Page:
Thus I’ve taken the liberty to re-code the entire front page template into HTML5/CSS3! And in this short tutorial I’ll be introducing you to some of my techniques. Additionally I’ve offered the source code completely free to download for your own usage. Much of the design I’ve had to piece together through the Wayback Machine Internet archives.
Create Digital Poster Design with CSS3 Only
A while ago we shared 25 great web-design and development books and since this earlier post got a great response (and we've read a lot more books since), we've now gathered another 25.
In this list you'll find books about design, theory, development, css, html and a lot more. I hope you enjoy the post!
For Christmas this year, my beautiful wife gave me a copy of The Web Designer's Idea Book, Volume 2. Obviously, I have been perusing the book, and I am finding that there are tons of awesome web designs to take in. I'm super happy with the gift and I expect that it will prove to be a highly valuable resource throughout 2011, and beyond.
Yet, even just a quick perusal of the book reveals the prevailing influence of Photoshop (or other graphics programs) on the industry at large. Today, the web is full of beautiful, rich and colourful graphics that continuously amaze and impress us in all manner of very legitimate ways. But just because we can include all of this incredible imagery, it doesn't necessarily follow that we have to. Sometimes, the simple use of colour, shape and typography can create an attractive and elegant design all on its own.
In this tutorial, we'll be revisiting the Brillante blog design, covering the PSD slicing, HTML/CSS coding, custom fonts embedding and some handy cool tips to improve your website performance.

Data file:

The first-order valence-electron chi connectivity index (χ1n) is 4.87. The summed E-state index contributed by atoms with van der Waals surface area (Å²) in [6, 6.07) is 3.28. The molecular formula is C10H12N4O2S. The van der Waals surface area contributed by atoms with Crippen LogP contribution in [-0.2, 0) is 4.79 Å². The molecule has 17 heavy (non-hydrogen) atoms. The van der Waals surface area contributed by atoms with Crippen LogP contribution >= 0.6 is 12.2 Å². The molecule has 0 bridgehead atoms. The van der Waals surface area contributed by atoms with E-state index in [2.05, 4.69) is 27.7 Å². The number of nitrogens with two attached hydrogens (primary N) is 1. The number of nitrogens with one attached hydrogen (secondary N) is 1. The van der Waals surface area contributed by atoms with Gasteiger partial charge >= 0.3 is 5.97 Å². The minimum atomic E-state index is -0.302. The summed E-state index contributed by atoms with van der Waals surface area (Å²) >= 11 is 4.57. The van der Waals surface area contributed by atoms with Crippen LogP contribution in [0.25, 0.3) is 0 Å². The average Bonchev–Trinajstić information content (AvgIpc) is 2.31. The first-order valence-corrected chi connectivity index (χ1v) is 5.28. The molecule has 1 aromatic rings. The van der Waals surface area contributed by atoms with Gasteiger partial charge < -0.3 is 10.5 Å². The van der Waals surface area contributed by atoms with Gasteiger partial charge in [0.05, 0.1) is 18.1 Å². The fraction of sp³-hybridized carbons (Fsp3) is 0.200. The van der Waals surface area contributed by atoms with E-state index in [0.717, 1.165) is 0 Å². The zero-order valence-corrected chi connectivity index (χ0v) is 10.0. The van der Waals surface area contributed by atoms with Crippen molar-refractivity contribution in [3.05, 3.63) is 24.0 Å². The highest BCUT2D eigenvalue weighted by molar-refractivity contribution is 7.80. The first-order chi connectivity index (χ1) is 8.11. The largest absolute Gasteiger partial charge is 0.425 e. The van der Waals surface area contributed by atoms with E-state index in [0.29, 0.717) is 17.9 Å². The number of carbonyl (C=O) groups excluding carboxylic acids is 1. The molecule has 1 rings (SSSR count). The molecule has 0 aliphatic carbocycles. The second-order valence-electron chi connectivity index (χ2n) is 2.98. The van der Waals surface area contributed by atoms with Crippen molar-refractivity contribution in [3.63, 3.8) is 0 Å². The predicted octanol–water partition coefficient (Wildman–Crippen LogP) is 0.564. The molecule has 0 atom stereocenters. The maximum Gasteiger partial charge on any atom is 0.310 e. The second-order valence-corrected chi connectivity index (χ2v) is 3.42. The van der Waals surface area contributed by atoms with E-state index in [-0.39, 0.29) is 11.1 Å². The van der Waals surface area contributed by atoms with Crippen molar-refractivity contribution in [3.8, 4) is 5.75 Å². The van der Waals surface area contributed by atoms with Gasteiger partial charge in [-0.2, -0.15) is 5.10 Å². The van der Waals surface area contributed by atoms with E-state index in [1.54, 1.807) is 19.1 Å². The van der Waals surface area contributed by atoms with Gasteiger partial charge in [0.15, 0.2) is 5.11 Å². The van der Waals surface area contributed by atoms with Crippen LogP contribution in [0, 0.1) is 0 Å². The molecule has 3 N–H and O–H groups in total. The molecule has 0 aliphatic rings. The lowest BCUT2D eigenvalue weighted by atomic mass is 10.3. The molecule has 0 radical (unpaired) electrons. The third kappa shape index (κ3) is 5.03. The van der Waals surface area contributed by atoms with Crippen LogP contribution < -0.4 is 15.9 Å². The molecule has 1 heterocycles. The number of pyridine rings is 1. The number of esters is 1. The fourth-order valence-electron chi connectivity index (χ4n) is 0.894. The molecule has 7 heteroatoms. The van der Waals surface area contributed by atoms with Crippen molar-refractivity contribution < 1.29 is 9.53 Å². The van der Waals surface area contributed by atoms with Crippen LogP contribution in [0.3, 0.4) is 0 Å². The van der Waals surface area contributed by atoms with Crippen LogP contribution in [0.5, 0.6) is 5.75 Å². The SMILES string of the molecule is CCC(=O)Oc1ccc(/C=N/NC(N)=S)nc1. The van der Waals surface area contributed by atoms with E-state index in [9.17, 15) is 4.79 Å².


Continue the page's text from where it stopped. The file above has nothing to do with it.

This is Part 2 of 3 of the Photoshop blog design called Brilliante, published some time ago on SpyreStudios and designed by Mahmoud Khaled Deiab.
In this second part, I'm gonna walk you through the PSD to HTML/CSS coding process. Third part will be about creating a WordPress theme. Let's begin!
Today we'll be creating a beautiful vertical CSS3 navigation, without the use of images. Basically we'll display a circle with an icon in the center. When the user hovers over the circle, it expands and shows a short description.
Now you may be wondering: how are we going to display an icon without images? Well, Drew Wilson's (fabulous) Pictos font makes this quite simple. Unfortunately (but understandably) it's not free, you can purchase is for $49 here. Luckily, there are other icon fonts out there like iconic, which you can use for free.
I should also mention that this has been tested using Webkit browsers only (Safari, Chrome). It may work in other browsers but probably with limited support. Check out the demo here!
Today we’ll be creating a bar that pops up at the top of a page, and stays above the content (similar to ‘hellobar’). The popup bar was only tested in Chrome and Safari and may not work in other browsers. The bar can be used to display information, for example your latest blog post, to the user.
The way the bar pops out at the top makes sure it’ll be seen. And after the visitor has seen the information, he/she has the option to hide the bar.
Many of you have probably already seen some of those CSS3 generators that have been poppin’ up? Have you perhaps been wondering how they’re made? Wonder no more, that’s what we’ll be creating today, using CSS3, HTML5 and jQuery.
The CSS3 generator we will be creating is Webkit only, so make sure you open up the demo in a Webkit browser like Safari or Chrome.
With the amount of content available online these days, we sometimes have to resort to using different techniques in order to show/hide/group some content or information on a web page. Content sliders are very popular because they work and usually don’t hinder usability and in many cases can even improve the user experience. Today we’ll […]
There are many different coding styles, some do not like indentation, some like to capitalize certain things, others like to add more than one element on a line, the main train of thought is they are all after one common thing: organization and better code. Without influencing my coding style, we’ll discuss ten tips for […]